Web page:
If your goods are placed in storage in July or August, anticipate a five- to 10-business day delay to schedule your delivery date.

You can also negotiate inconvenience claims with the moving company for out-of-pocket expenses due to failure to meet agreed to pickup/delivery dates.

Soldiers and families should not cancel or enter into a rental agreement, lease, or buy or sell a home until they have verified with their transportation office and their moving company that their required packing, pickup, and delivery dates are all confirmed.

Although DPS is web-based, the local supporting transportation office and military claims office are there to help you navigate the system and provide you with either face-to-face or telephonic help.

Weight of your household goods

Exceeding household goods weight limit is the number one reason service members have to pay excess costs.

To avoid this, be aware of your maximum weight allowance found in the Joint Federal Travel Regulations, Paragraph U5310-B-2.

There is a weight estimating tool available on www.move.mil.

The moving company also will provide you with an estimated weight during the pre-move survey. If you are close to your maximum allowance you should request a witnessed reweigh with both the transportation office and your moving company before your household goods are picked up.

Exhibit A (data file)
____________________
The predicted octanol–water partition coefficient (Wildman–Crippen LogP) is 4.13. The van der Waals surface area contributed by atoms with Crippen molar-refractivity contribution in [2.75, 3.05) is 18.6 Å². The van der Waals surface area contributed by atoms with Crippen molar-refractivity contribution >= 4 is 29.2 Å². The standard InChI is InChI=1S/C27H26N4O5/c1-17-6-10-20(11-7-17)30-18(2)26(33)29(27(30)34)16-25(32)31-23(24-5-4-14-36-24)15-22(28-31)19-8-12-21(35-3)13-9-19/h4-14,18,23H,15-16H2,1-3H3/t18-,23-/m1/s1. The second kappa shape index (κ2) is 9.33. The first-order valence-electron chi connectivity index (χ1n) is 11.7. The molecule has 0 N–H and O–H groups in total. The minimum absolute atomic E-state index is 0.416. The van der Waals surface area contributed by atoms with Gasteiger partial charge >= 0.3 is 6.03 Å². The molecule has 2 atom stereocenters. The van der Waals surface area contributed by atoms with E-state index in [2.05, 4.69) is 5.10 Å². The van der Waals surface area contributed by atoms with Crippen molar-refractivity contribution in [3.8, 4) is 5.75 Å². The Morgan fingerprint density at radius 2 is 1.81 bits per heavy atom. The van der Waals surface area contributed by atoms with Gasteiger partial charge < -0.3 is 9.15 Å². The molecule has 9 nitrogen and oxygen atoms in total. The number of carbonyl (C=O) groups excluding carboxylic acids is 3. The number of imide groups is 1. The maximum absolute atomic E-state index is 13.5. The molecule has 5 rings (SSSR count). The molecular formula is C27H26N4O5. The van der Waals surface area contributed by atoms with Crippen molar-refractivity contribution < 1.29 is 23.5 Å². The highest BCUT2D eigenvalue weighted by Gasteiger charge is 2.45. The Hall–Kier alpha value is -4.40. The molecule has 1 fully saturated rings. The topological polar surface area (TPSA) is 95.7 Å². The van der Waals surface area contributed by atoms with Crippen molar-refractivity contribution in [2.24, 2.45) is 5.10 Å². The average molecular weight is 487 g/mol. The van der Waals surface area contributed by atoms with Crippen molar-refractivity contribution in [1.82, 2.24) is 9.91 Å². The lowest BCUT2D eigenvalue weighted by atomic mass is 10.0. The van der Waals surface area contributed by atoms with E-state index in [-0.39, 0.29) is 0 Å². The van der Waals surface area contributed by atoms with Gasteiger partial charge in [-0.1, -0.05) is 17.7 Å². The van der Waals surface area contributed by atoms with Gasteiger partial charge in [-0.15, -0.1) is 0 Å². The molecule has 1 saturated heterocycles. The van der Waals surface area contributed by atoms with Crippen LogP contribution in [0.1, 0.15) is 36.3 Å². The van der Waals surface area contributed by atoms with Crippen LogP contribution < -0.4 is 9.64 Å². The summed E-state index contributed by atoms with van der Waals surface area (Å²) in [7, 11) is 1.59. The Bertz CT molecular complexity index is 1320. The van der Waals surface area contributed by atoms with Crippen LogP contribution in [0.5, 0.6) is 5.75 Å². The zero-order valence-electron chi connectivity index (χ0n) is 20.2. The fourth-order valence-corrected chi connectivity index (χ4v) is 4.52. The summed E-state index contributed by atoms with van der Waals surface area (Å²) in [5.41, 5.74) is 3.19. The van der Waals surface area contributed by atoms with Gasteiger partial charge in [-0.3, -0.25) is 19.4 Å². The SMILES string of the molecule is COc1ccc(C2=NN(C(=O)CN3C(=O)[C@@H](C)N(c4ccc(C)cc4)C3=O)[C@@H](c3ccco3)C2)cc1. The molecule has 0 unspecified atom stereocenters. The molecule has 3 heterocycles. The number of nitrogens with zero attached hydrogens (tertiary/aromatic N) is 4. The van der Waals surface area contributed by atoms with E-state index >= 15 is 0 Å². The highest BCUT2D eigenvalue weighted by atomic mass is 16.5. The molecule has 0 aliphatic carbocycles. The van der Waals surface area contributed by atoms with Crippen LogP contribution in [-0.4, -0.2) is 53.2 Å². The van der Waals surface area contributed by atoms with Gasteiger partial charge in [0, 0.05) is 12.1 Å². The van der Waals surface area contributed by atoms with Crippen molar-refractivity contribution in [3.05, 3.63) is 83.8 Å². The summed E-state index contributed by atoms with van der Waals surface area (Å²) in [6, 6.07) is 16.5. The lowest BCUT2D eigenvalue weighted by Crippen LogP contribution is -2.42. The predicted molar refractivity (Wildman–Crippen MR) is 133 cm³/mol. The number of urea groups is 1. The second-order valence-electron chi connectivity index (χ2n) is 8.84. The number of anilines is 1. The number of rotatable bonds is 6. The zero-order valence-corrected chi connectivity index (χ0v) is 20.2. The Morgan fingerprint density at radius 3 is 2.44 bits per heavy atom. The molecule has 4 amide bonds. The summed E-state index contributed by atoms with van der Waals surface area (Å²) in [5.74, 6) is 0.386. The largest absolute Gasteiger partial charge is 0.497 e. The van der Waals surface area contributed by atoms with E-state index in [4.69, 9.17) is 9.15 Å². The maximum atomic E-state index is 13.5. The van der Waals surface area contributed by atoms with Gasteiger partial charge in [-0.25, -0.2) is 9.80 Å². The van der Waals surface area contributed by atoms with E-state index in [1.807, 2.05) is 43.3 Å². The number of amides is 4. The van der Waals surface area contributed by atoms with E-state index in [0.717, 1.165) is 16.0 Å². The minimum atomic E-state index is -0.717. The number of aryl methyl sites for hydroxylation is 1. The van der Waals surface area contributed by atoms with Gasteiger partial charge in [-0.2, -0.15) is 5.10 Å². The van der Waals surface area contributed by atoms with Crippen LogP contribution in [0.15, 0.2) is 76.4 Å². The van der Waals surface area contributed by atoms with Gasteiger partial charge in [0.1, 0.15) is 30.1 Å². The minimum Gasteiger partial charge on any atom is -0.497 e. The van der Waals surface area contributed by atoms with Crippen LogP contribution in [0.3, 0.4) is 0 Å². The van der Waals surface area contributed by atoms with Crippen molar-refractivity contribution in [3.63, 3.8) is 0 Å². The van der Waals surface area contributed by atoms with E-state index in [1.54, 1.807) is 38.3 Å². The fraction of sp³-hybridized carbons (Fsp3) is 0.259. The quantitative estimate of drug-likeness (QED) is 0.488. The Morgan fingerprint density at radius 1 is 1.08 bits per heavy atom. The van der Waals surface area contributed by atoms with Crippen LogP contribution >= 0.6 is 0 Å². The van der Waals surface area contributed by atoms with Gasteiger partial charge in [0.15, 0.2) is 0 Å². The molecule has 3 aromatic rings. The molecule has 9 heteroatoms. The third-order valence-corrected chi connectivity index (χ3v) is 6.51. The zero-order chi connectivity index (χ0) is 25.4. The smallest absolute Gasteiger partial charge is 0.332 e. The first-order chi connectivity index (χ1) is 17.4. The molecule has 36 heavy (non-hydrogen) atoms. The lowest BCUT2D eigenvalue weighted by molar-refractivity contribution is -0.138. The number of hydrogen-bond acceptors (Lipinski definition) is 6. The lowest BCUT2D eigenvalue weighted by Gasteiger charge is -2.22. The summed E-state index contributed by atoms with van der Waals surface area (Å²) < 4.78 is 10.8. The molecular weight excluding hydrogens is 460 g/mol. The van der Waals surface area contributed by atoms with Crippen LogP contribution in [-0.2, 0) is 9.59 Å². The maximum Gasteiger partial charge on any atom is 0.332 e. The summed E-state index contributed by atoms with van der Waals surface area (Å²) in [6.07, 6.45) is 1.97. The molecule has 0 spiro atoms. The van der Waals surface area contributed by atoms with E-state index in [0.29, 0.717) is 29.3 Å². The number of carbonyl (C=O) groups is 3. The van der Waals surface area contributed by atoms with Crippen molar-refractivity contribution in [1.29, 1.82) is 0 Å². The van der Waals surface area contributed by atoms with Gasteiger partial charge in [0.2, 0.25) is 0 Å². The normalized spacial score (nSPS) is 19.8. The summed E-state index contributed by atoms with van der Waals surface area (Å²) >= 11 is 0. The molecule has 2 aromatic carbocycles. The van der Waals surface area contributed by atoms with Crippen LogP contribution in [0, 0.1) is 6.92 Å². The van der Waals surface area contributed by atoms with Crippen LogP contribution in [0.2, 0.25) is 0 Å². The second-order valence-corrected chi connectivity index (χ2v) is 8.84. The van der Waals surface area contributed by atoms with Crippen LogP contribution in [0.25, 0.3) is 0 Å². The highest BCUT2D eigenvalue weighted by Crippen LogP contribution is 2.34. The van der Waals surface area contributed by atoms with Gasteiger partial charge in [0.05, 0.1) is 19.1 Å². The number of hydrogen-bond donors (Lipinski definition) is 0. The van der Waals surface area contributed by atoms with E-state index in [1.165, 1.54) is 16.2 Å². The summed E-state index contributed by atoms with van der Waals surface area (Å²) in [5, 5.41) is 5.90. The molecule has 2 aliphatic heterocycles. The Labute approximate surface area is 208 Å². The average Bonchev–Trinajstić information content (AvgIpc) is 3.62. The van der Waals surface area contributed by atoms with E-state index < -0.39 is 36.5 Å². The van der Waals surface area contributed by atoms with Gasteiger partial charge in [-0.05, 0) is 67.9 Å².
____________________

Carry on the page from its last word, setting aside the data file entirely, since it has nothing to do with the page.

Re-weighs must occur before a shipment is scheduled for delivery and can be requested through DPS website or through your supporting transportation office.

Professional books, papers, and equipment (PBP&E), known as "pro gear," does not count toward your maximum weight allowance; however, make sure you check the Joint Federal Travel Regulation definition of what is authorized for a member and spouse.

All pro gear must be identified and claimed upfront, entered into DPS, and on the application for shipment.

The member is directly responsible to separate PBP&E from their other household goods during packing. Each box needs to be clearly annotated by the packing crew and placed on the inventory sheet.

Full replacement value coverage

Are you aware that the term full replacement value (FRV) coverage does not mean that the moving company will replace a piece of furniture when it can be repaired?

Full replacement value (FRV) coverage is $5,000 for the total shipment or $4 per pound times the weight of the shipment, whichever is greater, but not more than $50,000.

Based on direct customer feedback, the DPS on-line claims module will be vastly improved and more user friendly by Fiscal Year 2014.

Improving your moving process

To help the Army improve the moving processes, soldiers, civilians and families now have a direct say in which moving companies the Army uses.

The cornerstone of the program is a 12 question customer satisfaction survey (CSS) completed on-line after the shipment delivers.

With the data collected, the Army can score the best and worst moving companies.

Currently only about 30 percent of soldiers take the survey, and those who do tend to be the mostly highly satisfied and the least satisfied customers. We need to hear from all soldiers and civilians each time they move.

The five minutes that it takes to complete can provide you and your colleagues a better moving experience next time.